Utilization of the prairie dog (Cynomys sp.) animal model for the study of monkeypox virus
Hutson, Christina Leigh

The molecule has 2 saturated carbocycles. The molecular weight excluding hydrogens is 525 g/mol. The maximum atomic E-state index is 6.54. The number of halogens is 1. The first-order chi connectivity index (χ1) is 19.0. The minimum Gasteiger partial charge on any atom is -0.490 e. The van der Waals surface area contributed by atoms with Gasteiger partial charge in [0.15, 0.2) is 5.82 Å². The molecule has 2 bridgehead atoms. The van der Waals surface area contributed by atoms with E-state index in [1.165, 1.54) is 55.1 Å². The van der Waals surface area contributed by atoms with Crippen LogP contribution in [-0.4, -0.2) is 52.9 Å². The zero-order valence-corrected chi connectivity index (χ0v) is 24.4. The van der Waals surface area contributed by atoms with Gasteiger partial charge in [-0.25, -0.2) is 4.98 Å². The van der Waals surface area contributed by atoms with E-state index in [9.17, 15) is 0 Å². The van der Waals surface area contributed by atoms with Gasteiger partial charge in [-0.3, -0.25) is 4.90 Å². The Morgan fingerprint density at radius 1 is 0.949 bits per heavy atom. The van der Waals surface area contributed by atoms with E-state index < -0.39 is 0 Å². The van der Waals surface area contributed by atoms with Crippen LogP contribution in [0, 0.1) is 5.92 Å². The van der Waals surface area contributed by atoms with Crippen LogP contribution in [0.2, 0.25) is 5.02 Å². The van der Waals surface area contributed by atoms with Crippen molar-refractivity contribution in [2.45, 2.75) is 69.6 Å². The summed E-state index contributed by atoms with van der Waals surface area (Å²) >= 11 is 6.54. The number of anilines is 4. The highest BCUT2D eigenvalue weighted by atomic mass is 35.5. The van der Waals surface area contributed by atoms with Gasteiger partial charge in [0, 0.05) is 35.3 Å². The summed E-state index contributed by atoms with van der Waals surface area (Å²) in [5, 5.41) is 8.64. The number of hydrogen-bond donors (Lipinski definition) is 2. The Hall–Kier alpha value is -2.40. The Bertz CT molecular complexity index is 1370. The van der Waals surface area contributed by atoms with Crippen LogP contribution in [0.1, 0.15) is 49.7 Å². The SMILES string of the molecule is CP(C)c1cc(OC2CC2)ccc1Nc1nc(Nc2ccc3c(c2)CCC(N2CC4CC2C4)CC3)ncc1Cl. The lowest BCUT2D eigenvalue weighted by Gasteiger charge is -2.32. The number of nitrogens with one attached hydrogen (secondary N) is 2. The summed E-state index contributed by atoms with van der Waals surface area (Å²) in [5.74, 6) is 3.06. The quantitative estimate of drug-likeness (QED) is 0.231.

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Since smallpox eradication, monkeypox virus (MPXV) became the most important human health-threat within genus Orthopoxvirus. Previous work demonstrated the prairie dog (PD) MPXV model closely mimics human disease, including development of skin rash. Additionally the model can be used to study pathogenicity differences between the more virulent Congo Basin (CB) MPXV and less virulent West African (WA) MPXV. The goal of this work was to utilize this animal model to further characterize differences in MPXV clade pathogenesis (including apoptosis and NFkB inhibition), and additionally to compare viral pathogenesis/disease presentation in MPXV challenged PDs treated with analgesics. In initial studies, PDs were intranasally infected (8x103p.f.u.) with CB or WA MPXV, and tissues were harvested on subsequent days. Virus was recovered from tissues earlier in CB challenged animals (day 4) than WA challenged animals (day 6). CB MPXV spread more rapidly, accumulated to greater levels, and caused greater morbidity. Further analysis on these tissues was done to determine levels of apoptosis and NFkB activation. In our study, CB MPXV was able to inhibit NFkB in more tissues compared to WA MPXV, but resulted in increased apoptosis. This indicates that circumventing the NFkB pathway may be more important in resulting virulence/pathogenicity than apoptosis inhibition. Additional studies to look at the effect of two common analgesics on MPXV disease progression were done. Understanding whether analgesic agents would affect disease progression is critical when planning animal challenge studies. To investigate this, PDs were challenged with WA MPXV (4X103 pfu) and treated with Metacam (NSAID) or Buprenorphine (opioid). MPXV controls and treatment controls were compared to challenged/treated animals. Disease progression was similar in challenged animals; with the exception of two deaths in the Metacam-treated group. Only subtle differences were seen comparing Buprenorphine-treated MPXV infected animals to controls. Taken together, these findings allow for further characterization of differences between MPXV clade pathogenesis, including identifying early sites during viral replication, cellular response to viral infection and mechanisms the virus uses to evade the immune response. Additionally, we showed that the PD-MPXV model may receive Buprenorphine for short-term pain relief, however NSAIDs should be avoided during challenge studies.